Perl5’s MO, for as long as I remember was “we never break old code, unless there is a really good reason. Everything should be backwards compatible by default”. It was not all roses, but the maintainers have stuck to it, for better or worse – a lot of progress was inhibited because of it. If you’re new to Perl you may have noticed that a lot of good features (like subroutine signatures) are locked out behind use experimental or similar: that’s because Perl really tries to not break old code. But because of this, the experience for a new programmer is really substandard – unless you know what to enable, the Perl you write is the Perl from roughly 20 years ago – hardly the best Perl there is.

                                                                                                                                                                If you’re new here, you’re the main benefactor of this culture shock – good for you, and welcome to the community :) The change will mostly hurt the “I have a Perl code from 2004 that I haven’t updated since” people – and they often don’t update their Perls anyway.

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                                                                                                                                                                Perl 7 is still very far from workplace adoption, considering the project itself is still figuring it out. Its necessity is definitely obvious though. Perl is an awesome idea that should definitely keep being explored, nothing else is quite like it, so I think Perl 7 is a step in the right direction, they just need to figure out where to leave the footprints.

                                                                                                                                                                First build the new thing, then push for adoption. One step at a time.

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                                                                                                                                                                SawyerX’s keynote making this announcement laid out more of the rationale, how Perl 5.32 today begins reading a file as the perl of 20 years ago, then you have all the boilerplate bringing your into the modern world, and what burden that puts on newcomers.

                                                                                                                                                                Most things today will run okay under an interpreter that has all this on by default, but if you really, really want to stick to “no strict” by default it will be a one line change to get back. I don’t think this is going to be that burdensome for things like distros that have perl in the base for support scripts - I mean, hopefully they’re already strict safe.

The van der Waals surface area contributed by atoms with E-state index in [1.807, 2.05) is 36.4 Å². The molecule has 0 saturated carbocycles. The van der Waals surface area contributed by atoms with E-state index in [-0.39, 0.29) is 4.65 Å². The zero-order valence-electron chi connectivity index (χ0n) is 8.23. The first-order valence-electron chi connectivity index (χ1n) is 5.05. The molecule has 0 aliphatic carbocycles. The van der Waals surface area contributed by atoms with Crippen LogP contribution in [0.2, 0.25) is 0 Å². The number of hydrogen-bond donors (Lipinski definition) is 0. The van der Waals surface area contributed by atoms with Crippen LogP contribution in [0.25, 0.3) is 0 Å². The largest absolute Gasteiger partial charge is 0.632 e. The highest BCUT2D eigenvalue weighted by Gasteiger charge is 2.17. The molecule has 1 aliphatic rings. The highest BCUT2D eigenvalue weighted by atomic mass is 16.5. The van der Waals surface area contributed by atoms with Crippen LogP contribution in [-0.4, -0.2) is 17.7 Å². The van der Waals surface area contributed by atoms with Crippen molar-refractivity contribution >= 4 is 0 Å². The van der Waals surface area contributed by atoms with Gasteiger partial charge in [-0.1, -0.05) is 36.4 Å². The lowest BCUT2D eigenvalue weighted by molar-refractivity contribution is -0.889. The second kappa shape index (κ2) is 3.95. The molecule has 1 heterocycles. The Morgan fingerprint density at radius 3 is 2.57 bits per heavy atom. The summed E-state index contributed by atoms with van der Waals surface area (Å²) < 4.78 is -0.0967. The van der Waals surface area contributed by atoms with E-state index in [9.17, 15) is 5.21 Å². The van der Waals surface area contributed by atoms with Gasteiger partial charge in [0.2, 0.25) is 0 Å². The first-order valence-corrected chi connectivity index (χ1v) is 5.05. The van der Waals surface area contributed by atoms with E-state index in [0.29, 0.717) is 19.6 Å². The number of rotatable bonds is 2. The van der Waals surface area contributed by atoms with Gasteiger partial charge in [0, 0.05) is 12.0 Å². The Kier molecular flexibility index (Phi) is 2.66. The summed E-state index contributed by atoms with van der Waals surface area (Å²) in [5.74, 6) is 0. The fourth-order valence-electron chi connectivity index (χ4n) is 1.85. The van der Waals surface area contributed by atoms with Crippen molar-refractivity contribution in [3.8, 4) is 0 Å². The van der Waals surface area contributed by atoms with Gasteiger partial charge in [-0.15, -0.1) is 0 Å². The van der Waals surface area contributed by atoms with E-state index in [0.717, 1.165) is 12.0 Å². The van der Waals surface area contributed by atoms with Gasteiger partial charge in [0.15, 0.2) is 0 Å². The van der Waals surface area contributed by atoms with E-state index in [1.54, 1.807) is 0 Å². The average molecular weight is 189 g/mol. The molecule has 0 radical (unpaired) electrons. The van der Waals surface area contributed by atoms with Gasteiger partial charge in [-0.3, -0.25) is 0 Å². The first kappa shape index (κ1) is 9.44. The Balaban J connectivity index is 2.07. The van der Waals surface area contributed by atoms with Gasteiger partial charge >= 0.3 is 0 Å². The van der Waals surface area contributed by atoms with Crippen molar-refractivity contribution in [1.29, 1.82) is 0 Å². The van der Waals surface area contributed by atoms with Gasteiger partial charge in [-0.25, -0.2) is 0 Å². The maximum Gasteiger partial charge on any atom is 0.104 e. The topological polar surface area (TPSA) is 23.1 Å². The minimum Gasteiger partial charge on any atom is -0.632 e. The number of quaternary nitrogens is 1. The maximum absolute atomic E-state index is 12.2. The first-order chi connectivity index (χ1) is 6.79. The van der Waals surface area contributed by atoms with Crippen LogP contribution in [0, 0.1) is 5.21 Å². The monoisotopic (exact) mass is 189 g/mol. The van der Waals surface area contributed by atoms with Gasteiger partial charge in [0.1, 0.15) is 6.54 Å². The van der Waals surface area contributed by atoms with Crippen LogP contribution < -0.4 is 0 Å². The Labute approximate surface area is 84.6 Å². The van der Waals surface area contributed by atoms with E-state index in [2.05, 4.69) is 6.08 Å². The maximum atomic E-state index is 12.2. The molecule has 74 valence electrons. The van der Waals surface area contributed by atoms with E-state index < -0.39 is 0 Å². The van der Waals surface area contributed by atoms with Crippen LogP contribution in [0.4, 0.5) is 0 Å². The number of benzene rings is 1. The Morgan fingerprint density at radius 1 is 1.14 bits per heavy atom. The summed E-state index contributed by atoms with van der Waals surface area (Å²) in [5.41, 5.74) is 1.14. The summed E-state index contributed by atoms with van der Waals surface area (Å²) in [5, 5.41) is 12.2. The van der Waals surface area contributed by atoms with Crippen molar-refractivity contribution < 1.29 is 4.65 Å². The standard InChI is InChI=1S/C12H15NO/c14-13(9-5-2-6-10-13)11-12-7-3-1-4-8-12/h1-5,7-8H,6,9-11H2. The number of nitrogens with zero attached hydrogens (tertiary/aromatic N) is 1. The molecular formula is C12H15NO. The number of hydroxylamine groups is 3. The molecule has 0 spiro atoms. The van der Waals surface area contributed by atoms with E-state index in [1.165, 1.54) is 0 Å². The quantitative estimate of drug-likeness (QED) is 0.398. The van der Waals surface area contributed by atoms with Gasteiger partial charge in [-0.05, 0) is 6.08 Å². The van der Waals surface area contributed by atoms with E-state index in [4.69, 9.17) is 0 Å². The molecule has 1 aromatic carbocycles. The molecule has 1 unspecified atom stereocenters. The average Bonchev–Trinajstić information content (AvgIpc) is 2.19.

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                                                                                                                                                                  A point I found interesting is that with this Perl (5) finally has a roadmap other than “let’s keep things as-is”. There was a hint that Cor, the new object system, may get included in one of the new releases as the object system to be used.

                                                                                                                                                                  Exciting times. Raku is cool and all, but Perl (5) has this peculiar elegance to it that I haven’t quite seen anywhere else. I’m happy to see the edges smoothed out.

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                                                                                                                                                                    A point I found interesting is that with this Perl (5) finally has a roadmap other than “let’s keep things as-is”.

                                                                                                                                                                    There’s been one of those for about ten years, to be fair. 2000-2010 was kind of stagnant, development-wise, but with the 5.12 series in 2010 we got a yearly release cadence, a deprecation policy, a mechanism for ‘experimental’ features, a new policy on what goes in core, and more focus on new features to make the language nicer to use. Sure, the pace of development hasn’t been blazing fast, and we do still care a lot about back-compatibility (being realistic, if new users aren’t flocking in by the millions, you should at least take care of the ones you’ve got, and their legacy apps), but it’s been a real thing.